ByBenjamin Marlatt, writer at

The evil Cobra Khan has risen up from the underworld to begin polluting the environment. His rival, the White Dragon (Gary Daniels) tries to stop him but is injured in the process. In an effort to still prevent Khan and his gang from “destroying the universe”, the White Dragon looks to his three karate pupils – Steve (Brad Bufanda), Tanya (Sondi) and Damien (Joseph Valencia) – to take his place in bringing down Cobra Khan.

If you thought 3 Ninjas and its three sequels were bad, then wait ’til you see Pocket Ninjas.

It’s not so much the fact that for a film made in the mid-’90s it looks like it was shot back in ’72, or the fact that the entire cast looks so confused as to what acting actually is, it’s the equivalent of having your 10-month-old baby skip learning to walk so you can teach them how to ride a unicycle that makes this film so bad. What makes Pocket Ninjas such a mess is that it is put together so incoherently I couldn’t honestly tell you what the hell is going on.

Sit Sherlock Holmes, Albert Einstein, Isaac Newton, Aristotle, Nicolaus Copernicus (provided he and Kepler are sitting on the other side of the room from Ptolemy, so not to break out into a fist fight with each other), Sigmund Freud and that one crooked guy with the sweet Hoveround in a room together, have them watch this movie and figure out what’s going on, and they’ll all give you the exact same answer…

“Beats the shit out of me.”

So Pocket Ninjas opens up with a Sandlot ripoff narration (Bertram’s nowhere to be found in this film either, but that’s ’cause he got really into the ’60s… and no one ever saw him again). We don’t know who exactly out of the three kids is doing the narrating, but they go on to tell us that we always remember those unforgettable moments in our life such as a first kiss, first love and “the first time you save the universe”.

Yes, that’s right. Saving the universe, which here boils down to a few local muggings.

Sounds like just another casual day in L.A. if you ask me.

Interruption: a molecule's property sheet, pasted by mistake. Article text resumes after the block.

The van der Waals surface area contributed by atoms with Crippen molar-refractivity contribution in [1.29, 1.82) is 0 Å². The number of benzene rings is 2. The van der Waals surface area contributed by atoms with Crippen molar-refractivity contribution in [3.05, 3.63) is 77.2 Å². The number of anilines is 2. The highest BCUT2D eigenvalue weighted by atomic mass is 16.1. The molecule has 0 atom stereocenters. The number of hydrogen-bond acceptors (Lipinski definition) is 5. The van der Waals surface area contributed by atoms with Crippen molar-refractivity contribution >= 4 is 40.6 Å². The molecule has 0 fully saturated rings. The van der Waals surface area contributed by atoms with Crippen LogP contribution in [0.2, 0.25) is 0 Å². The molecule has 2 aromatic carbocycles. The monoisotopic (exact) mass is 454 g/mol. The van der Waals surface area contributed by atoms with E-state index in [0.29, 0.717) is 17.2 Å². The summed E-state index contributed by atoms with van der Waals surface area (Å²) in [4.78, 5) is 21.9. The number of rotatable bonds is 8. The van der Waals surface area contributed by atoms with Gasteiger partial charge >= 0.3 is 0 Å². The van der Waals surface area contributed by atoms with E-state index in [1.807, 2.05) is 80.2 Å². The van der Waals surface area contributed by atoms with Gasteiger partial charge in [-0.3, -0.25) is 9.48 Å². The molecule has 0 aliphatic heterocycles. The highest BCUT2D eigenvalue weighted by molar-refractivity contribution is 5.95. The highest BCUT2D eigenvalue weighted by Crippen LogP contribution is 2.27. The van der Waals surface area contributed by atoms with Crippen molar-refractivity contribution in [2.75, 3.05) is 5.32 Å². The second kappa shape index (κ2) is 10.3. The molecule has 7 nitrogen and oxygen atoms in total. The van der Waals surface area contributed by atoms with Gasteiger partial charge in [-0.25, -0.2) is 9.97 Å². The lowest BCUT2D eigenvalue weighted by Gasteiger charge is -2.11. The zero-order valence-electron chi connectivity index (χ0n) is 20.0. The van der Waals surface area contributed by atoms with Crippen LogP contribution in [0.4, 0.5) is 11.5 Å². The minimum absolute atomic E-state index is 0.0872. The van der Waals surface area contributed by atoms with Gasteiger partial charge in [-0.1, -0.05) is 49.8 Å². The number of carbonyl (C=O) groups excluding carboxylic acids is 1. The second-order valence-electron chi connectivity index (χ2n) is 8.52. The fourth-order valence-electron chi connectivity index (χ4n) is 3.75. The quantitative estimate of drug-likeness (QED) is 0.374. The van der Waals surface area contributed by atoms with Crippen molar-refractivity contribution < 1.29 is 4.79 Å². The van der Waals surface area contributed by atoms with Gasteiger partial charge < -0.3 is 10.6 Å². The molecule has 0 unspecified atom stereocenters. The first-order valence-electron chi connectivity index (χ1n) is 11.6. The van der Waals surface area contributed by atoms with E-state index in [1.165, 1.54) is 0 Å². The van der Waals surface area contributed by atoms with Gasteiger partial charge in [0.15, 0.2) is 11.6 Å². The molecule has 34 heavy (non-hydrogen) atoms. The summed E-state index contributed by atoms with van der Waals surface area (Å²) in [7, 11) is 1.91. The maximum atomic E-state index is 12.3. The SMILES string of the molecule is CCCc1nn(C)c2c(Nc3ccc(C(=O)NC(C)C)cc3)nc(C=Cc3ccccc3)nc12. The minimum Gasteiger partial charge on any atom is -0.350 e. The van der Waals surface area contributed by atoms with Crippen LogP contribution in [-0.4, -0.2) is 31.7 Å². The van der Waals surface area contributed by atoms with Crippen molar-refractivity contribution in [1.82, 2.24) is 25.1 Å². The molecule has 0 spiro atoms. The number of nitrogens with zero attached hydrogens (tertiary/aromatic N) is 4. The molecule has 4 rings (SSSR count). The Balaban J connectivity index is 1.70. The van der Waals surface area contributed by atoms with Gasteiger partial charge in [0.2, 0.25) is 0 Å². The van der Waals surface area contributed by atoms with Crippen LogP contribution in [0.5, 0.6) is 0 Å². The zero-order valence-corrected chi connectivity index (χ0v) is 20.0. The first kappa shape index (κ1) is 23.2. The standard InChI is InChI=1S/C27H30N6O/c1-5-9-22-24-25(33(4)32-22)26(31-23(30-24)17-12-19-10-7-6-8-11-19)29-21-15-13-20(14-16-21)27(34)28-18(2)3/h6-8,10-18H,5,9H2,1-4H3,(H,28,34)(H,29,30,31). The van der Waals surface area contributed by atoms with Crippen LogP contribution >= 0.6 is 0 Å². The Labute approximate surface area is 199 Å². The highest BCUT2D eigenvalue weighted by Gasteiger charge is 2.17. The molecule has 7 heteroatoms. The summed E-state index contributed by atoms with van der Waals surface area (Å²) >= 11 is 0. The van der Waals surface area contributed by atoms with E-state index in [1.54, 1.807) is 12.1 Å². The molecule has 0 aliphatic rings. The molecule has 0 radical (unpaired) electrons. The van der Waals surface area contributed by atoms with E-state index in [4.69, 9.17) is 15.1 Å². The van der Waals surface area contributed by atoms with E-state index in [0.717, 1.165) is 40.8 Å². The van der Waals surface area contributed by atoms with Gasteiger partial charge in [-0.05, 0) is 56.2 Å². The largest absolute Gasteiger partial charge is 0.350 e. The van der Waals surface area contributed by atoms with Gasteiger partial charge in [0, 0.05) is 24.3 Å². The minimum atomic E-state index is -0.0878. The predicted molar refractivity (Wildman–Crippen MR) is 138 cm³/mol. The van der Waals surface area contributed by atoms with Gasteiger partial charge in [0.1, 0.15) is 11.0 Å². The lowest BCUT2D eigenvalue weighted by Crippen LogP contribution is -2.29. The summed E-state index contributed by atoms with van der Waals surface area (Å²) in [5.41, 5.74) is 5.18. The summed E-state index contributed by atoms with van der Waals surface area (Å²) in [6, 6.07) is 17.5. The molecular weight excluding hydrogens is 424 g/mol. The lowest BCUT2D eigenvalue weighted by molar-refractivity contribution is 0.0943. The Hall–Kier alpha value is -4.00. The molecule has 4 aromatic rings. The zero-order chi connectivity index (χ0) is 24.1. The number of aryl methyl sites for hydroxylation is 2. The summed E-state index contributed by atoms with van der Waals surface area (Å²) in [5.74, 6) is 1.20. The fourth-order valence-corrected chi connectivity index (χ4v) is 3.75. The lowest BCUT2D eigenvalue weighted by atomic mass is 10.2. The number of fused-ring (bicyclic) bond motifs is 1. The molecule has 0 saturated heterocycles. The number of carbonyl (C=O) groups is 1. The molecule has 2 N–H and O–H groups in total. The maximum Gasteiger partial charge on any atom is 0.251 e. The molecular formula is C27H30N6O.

Well, since a few establishments on the town block, aka “the universe”, is in trouble, the White Dragon looks to his three martial arts students to save the day, even though they seem to just wanna bicker and fight all the time by calling each other vegetarians and fat Republicans.

Yes, I remember those days fondly back in first grade and on the playground. Neil Hawkins called me a free trade, laissez-faire, Jeffersonian pig. I responded by calling him a Federalist, Alexander Hamilton ass-kissing douche-turd whose constant wet dreams of a centralized national banking system and the Jay Treaty would bring about a crippling effect on the nation that would slowly deteriorate the very foundation this free country was founded upon.

We were quite eloquent for being just six.

Okay, maybe not, but at least more eloquent than this…

Steve: “Let’s make like a tree and run!”


Anyway, the White Dragon bestows upon his three students his powers and gives them masks that make them look like midget versions of a cheap slasher villain. Damien, Tanya and Steve are all shocked that it’s them their dojo master has picked, even though they’re THE ONLY THREE STUDENTS THAT HE HAS. Tanya even has to look around the place as if there’s someone else, and it somehow takes her forever to deduce that she and her two friends are, in fact, the only ones in the room.

You have to wonder just how astronomically high Master Crenshaw’s lesson fees are if he’s able to run a karate studio with just three kids.

So what about the villains? They must be terrifying if Crenshaw is so desperate for help he’s willing to put the fate of the street – err, I mean universe – in the hands of three inexperienced middle schoolers. Well, the good news is if you find three thugs that look like the worst offense they’ve ever committed was selling a bag of weed outside a Circle K, a middle-aged businessman and a whiny kid – yes, I repeat, a whiny kid – whose current conflict is finding a way to flip through a JCPenney women’s catalog without getting an erection, to be terrifying, Pocket Ninjas will scare the shit out of you.